Anthropology

2

14.26

13.55

0.71

3

Arts and Architecture

10

13.50

12.53

0.97

\(\vdots\)

\(\vdots\)

\(\vdots\)

\(\vdots\)

\(\vdots\)

\(\vdots\)

67

Korean

1

24.96

23.79

1.17

68

Jewish Studies

M10

35.96

32.40

3.56

Each textbook has two corresponding prices in the data set: one for the UCLA Bookstore and one for Amazon. Therefore, each textbook price from the UCLA bookstore has a natural correspondence with a textbook price from Amazon. When two sets of observations have this special correspondence, they are said to be paired.

Paired data.

Two sets of observations are paired if each observation in one set has a special correspondence or connection with exactly one observation in the other data set.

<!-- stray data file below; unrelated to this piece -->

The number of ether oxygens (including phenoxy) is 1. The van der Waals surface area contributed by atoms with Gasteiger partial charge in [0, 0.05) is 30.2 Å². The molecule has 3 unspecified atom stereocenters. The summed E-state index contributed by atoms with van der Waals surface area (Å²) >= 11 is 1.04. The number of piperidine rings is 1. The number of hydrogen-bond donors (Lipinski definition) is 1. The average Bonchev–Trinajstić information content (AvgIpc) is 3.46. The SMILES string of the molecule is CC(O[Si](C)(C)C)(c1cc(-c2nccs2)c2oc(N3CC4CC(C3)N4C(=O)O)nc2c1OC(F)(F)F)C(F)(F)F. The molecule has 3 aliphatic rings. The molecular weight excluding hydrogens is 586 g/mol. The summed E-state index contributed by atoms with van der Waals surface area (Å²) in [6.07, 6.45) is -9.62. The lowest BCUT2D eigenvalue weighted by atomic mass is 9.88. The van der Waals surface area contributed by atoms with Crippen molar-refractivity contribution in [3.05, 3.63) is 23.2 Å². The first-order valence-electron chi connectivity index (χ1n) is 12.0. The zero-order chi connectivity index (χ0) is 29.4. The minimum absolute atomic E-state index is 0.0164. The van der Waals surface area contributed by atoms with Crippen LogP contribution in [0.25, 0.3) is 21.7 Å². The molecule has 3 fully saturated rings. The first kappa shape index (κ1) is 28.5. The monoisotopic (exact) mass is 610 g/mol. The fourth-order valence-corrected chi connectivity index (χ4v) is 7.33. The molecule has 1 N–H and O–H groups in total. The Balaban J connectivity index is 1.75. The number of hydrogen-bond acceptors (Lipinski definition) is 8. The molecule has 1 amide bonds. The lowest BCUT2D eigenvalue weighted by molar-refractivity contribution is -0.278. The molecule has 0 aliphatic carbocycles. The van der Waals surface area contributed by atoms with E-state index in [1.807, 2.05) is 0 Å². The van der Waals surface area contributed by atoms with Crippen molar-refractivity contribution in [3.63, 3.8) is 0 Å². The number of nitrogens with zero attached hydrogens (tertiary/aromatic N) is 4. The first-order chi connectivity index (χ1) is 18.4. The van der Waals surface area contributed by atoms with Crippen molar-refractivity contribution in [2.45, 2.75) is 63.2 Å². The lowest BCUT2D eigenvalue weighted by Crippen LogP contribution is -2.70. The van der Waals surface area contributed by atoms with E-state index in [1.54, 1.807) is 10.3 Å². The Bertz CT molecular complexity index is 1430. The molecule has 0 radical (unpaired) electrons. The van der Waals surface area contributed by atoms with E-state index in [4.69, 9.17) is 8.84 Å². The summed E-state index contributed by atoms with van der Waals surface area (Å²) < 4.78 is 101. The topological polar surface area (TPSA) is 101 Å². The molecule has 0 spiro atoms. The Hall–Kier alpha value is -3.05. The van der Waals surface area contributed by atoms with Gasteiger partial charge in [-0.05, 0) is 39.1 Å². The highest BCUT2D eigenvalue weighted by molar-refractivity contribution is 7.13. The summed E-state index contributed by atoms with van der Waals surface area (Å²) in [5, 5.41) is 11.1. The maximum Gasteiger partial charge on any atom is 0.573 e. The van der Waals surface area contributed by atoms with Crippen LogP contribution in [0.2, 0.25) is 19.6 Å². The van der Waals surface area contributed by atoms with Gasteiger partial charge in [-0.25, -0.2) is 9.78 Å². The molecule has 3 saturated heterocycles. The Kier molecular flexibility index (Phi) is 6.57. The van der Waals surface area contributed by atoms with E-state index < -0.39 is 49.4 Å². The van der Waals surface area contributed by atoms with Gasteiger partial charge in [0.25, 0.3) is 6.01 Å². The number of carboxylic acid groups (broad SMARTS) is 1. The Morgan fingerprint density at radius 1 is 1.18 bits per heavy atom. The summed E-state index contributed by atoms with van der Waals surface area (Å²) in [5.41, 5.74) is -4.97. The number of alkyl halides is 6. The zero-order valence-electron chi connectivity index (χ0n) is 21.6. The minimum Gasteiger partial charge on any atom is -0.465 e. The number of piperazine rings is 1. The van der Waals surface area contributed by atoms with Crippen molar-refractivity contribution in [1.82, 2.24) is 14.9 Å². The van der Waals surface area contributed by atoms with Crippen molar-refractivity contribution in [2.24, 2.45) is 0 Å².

To analyze paired data, it is often useful to look at the difference in outcomes of each pair of observations. In the textbook data set, we look at the differences in prices, which is represented as the diff variable. Here, for each book, the differences are taken as

It is important that we always subtract using a consistent order; here Amazon prices are always subtracted from UCLA prices. A histogram of these differences is shown in Figure 7.2.2. Using differences between paired observations is a common and useful way to analyze paired data.

Guided Practice7.2.3.

The first difference shown in Table 7.2.1 is computed as: \(47.97 - 47.45 = 0.52\text{.}\) What does this difference tell us about the price for this textbook on Amazon versus the UCLA bookstore? ^{ 2 }